Leukemia inhibitory factor in follicular fluid is not related to the number and quality of embryos as well as implantation and pregnancy rates




Leukemia Inhibitory Factor in Follicular Fluid Is

Not Related to the Number and Quality of Embryos

as Well as Implantation and Pregnancy Rates

Yao-Yuan Hsieh,1,2Chi-Chen Chang,1Horng-Der Tsai,1

and Chich-Sheng Lin2,3

Received 9 August 2004—Final 7 December 2004


Follicular growth and maturation is a complex process regulated by autocrine and paracrine factors. Follicular fluids may affect fertilization and early embryonic development (Ledee-Bataille et al., 2001). Follicular fluid may play an important role in the endocrine balance between the theca and granulosa cells (Ledee-Bataille

et al., 2001). Cytokines have been shown to be present in human follicular fluid

and have regulatory functions in follicular maturation and subsequent embryo development (Coskun et al., 1998).

Leukemia inhibitory factor (LIF) is a pleiotropic cytokine of the interleukin-6 family and has different biological actions in various tissue systems. LIF regulates the growth and differentiation of embryonic stem cells, primordial germ cells, peripheral neurons, osteoblasts, adipocytes, and endothelial cells (Murray and Edgar, 2001). It also plays an important role in the physiology of ovulation, estrogen production, and early embryonic development (Arici et al., 1997). LIF is one of the key determinants of successful implantation (Arici et al., 1997). Follicular fluid LIF also enhances the rate of blastocyst formation (Dunglison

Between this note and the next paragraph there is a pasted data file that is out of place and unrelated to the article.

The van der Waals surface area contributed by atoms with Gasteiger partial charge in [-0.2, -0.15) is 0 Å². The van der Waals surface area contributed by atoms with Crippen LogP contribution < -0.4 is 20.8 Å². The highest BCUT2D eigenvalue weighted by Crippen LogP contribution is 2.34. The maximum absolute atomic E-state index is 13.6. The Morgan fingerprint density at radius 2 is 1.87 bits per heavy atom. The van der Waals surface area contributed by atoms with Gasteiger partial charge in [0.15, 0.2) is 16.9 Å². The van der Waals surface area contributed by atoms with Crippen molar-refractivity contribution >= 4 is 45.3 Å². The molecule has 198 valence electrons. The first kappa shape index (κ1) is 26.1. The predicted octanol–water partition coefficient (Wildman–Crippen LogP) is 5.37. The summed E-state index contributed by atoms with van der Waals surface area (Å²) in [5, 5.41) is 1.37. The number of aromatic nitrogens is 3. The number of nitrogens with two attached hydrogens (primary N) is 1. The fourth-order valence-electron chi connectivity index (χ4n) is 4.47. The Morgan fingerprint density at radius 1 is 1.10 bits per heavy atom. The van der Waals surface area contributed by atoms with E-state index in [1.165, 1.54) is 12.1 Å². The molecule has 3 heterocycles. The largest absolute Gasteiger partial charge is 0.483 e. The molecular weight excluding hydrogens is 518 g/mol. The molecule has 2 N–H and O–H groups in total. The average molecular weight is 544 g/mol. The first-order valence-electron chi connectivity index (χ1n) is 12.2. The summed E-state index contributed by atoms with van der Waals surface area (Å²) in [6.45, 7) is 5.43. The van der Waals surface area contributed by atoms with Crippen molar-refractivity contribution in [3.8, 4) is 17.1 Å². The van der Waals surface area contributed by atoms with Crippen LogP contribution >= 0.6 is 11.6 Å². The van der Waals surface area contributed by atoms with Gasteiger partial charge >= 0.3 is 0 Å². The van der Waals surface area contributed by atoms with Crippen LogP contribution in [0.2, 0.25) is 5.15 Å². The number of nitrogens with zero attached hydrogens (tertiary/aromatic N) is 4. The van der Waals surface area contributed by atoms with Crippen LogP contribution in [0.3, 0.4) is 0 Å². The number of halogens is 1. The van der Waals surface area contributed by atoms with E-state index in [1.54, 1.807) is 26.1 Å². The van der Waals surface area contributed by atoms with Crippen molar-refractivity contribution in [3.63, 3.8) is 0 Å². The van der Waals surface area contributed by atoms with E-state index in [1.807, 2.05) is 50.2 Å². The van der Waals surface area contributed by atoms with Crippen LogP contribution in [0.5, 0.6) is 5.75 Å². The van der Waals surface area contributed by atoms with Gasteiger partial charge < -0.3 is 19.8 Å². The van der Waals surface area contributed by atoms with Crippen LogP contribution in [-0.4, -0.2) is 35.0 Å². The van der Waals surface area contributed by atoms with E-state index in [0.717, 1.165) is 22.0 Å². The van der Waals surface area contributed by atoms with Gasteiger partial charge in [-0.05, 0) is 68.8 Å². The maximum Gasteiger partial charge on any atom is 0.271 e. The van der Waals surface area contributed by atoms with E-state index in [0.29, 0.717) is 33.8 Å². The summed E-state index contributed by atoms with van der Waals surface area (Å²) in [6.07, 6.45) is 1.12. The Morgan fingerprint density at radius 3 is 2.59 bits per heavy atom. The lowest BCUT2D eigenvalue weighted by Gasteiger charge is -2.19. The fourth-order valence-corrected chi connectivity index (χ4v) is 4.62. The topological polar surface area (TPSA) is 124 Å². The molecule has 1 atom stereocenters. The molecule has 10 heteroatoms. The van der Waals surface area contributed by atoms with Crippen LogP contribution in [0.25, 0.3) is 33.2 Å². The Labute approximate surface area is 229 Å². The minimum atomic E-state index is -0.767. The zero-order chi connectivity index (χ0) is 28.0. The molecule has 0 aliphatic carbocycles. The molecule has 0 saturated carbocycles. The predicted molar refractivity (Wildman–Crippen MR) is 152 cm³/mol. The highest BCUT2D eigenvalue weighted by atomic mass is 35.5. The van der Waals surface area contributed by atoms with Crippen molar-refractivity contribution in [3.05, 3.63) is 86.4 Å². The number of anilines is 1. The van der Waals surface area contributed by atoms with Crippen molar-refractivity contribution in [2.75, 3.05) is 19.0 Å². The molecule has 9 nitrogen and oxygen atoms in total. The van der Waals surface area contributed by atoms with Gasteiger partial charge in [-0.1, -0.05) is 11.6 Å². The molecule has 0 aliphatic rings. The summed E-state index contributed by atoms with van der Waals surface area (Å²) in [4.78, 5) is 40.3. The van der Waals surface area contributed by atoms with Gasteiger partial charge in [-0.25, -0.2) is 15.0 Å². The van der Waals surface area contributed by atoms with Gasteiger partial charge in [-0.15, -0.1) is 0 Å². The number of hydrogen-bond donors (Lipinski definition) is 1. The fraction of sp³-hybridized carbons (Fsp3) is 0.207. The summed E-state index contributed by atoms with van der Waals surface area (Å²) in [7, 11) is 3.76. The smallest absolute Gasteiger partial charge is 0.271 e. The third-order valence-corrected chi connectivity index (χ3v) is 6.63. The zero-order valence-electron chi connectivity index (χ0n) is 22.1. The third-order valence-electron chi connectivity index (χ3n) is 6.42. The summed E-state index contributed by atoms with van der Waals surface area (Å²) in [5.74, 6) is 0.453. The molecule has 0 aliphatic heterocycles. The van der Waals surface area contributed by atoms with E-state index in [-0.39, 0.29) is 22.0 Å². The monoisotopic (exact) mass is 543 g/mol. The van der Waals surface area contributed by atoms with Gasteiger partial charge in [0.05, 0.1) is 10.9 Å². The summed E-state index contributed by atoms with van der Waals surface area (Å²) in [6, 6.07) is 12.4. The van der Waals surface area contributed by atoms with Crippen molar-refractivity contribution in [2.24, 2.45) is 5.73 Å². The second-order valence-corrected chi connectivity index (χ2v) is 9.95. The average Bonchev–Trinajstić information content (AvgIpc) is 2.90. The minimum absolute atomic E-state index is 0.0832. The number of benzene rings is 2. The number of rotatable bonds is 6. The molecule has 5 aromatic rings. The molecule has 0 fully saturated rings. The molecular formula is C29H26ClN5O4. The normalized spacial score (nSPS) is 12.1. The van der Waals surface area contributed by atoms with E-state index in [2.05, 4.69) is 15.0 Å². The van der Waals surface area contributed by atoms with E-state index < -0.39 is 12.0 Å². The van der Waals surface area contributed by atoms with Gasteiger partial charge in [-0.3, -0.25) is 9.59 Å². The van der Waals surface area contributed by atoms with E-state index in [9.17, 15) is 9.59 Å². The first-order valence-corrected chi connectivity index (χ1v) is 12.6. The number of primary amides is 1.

et al., 1996).

Follicular fluid LIF is a useful marker of oocyte quality (Arici et al., 1997). The rising level of follicular fluid LIF around the time of ovulation indicates that LIF may play a role in ovulatory events, early embryonic development, and

1Department of Obstetrics and Gynecology, China Medical College Hospital, Taichung, Taiwan. 2Department of Biological Science and Technology, National Chiao Tung University, 1001 Ta Hsueh

Road, Hsinchu, Taiwan.

3To whom correspondence should be addressed; e-mail: lincs@cc.nctu.edu.tw.



implantation (Senturk and Arici, 1998). Ovarian granulosa, stromal cells, and macrophages all express LIF mRNA and secrete the protein (Loukides et al., 1990). Ledee-Bataille et al. (2001) demonstrated that follicular fluid LIF appears to function as an embryotrophic agent. They also noted that the follicular fluid LIF concentration of the PCOS group was lower than that of normal controls.

In our previous studies, we noted that application of LIF enhances preim-plantative embryogenesis, including blastocyst, expanded blastocyst, and hatching blastocyst states (Tsai et al., 1999). In contrast, LIF has nonsignificant influence on embryo development during the early 2- to 8-cell stage (Tsai et al., 2000a). We noted that expression of endometrial LIF is dependent on menstrual stages and cellular localizations (Hsieh et al., 2002). LIF expression is stronger in the endometrial epithelium during the luteal phase (Tsai et al., 2000b). Herein we evaluate further the influence of LIF in follicular fluid on embryo development.